Admiral of the Fleet Sir Henry Keppel, GCB, OM (14 June 1809 – 17 January 1904) was a British admiral and son of the 4th Earl of Albemarle. Below is concluding installment from his memoirs as published in one of the books in our library ‘Memoirs of Sir Henry Keppel – Admiral of the Fleet – by Sir Algernon Edward West’ -1905.
Catch-up with earlier posts in this series here.
Memoirs of Henry Keppel – 1904 – Little Admiral
And so the ‘Little Admiral,’ who had weathered so many storms, had at last ‘fitted foreign’ and set forth on the journey that he had long wished for, with a certainty that he would gain the haven where he would be. He often longed for a ‘mysterious union’ with his native sea, and always hoped to be buried in its voiceless embrace. ‘One must be eaten by something he would often say,’ and I would much rather be eaten by shrimps than by worms.’
I believe that when his nephew, Sir Harry Stephenson, was in command of the Channel Fleet he had made arrangements for a simple sailor’s funeral. But it was not to be, and on January 21, , I attended the dear Admiral’s funeral at Winkfield. The solemnity of it will never be effaced from my memory. His coffin was draped with the Union Jack of the ‘Majestic,’ on which lay his cocked hat and sword. Behind the gun-carriage on which the coffin was placed there were drawn up petty officers from H.M.S. ‘Mars,’ ‘Hannibal,’ and ‘Gladiator’; behind them, ship’s companies from H.M.S. ‘Victoria and Albert,’ ‘Osborne,’ ‘Vernon,’ ‘Hannibal,’ and ‘Victory.’ Amongst the wealth of wreaths that covered the carriage, one was conspicuous, on which was written, with her own hand, ‘In loving memory of my beloved Little Admiral, the best and bravest of men. Rest in peace. ALEXANDRA.’ The King and the German Emperor were represented, and naval and military officers and troops of friends vied in the proof of their friendship and respect.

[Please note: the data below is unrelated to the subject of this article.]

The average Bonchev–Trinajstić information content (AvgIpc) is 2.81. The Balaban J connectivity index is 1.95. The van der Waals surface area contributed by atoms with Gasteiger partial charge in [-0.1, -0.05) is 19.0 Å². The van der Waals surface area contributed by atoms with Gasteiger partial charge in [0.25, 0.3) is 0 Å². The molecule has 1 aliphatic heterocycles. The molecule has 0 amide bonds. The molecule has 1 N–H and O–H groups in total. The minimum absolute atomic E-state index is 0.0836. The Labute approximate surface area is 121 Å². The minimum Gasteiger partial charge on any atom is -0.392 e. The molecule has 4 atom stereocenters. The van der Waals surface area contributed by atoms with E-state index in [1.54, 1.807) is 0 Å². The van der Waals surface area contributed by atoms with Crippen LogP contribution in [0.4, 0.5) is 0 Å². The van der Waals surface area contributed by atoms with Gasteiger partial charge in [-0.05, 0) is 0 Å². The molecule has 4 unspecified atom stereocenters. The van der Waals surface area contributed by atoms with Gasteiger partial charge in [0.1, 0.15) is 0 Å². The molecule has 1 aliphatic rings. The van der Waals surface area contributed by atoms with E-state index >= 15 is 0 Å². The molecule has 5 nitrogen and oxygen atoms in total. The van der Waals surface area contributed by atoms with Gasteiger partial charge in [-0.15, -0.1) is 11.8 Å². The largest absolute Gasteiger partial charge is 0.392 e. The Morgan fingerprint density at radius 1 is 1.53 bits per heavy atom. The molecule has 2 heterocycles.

The little church was filled by sailors bringing garlands of flowers, which were placed on the coffin while the beautiful hymns, ‘Oh, rest in the Lord’ and ‘Lead, kindly light ,’ were being sung.
Safe home, safe home to port –
Rent cordage, shattered deck,
Torn sails, provisions short,
And only not a wreck.
But oh, the joy upon the shore
To tell our voyage – perils o’er.
And there were many tears silently shed by those who had known and loved the ‘Little Admiral.’ And when the body was lowered into the grave, in presence of his gallant son, and the orders were given to fire three volleys in the air, and the ‘Last Post’ was sounded, many sobs were heard, and it would have required a stony heart not to be moved. Those who were present saw his little grandson, who had just joined the Service, standing at the salute, with the tears rolling down his cheeks. He was thinking probably of his grandfather, who had once been as he was, and was now again as a little child.
While the funeral was taking place at Winkfield Church, an impressive service was being held at the Chapel Royal, St. James’s, which was attended by the King and Queen, who herself chose the hymns that were sung. Harry Keppel’s body sleeps in the little churchyard by the side of his wife, and surely neither Westminster Abbey nor St. Paul’s ever witnessed a more impressive ceremonial.
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